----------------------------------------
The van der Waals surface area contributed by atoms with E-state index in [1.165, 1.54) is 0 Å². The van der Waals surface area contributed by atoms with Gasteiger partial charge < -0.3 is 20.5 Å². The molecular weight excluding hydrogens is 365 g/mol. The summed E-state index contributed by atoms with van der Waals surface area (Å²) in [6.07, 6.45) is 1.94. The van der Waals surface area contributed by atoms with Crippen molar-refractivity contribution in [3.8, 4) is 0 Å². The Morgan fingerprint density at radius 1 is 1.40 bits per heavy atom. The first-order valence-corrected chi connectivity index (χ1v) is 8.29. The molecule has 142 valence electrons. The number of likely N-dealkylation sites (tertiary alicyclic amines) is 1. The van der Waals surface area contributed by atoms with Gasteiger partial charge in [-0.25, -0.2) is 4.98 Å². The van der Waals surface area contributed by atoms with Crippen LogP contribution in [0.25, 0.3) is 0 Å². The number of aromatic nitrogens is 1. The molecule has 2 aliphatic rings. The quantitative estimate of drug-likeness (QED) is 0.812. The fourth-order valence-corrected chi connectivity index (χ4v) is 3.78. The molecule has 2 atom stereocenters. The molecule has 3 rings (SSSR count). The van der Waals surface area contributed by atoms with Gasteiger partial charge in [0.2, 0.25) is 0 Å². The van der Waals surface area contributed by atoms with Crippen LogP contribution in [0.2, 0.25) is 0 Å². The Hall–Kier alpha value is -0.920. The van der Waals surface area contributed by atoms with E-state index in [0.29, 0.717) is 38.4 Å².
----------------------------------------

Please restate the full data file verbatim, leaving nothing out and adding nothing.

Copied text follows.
The van der Waals surface area contributed by atoms with E-state index in [1.165, 1.54) is 0 Å². The van der Waals surface area contributed by atoms with Gasteiger partial charge < -0.3 is 20.5 Å². The molecular weight excluding hydrogens is 365 g/mol. The summed E-state index contributed by atoms with van der Waals surface area (Å²) in [6.07, 6.45) is 1.94. The van der Waals surface area contributed by atoms with Crippen molar-refractivity contribution in [3.8, 4) is 0 Å². The Morgan fingerprint density at radius 1 is 1.40 bits per heavy atom. The first-order valence-corrected chi connectivity index (χ1v) is 8.29. The molecule has 142 valence electrons. The number of likely N-dealkylation sites (tertiary alicyclic amines) is 1. The van der Waals surface area contributed by atoms with Gasteiger partial charge in [-0.25, -0.2) is 4.98 Å². The van der Waals surface area contributed by atoms with Crippen LogP contribution in [0.25, 0.3) is 0 Å². The number of aromatic nitrogens is 1. The molecule has 2 aliphatic rings. The quantitative estimate of drug-likeness (QED) is 0.812. The fourth-order valence-corrected chi connectivity index (χ4v) is 3.78. The molecule has 2 atom stereocenters. The molecule has 3 rings (SSSR count). The van der Waals surface area contributed by atoms with Gasteiger partial charge in [0.2, 0.25) is 0 Å². The van der Waals surface area contributed by atoms with Crippen LogP contribution in [0.2, 0.25) is 0 Å². The Hall–Kier alpha value is -0.920. The van der Waals surface area contributed by atoms with E-state index in [0.29, 0.717) is 38.4 Å².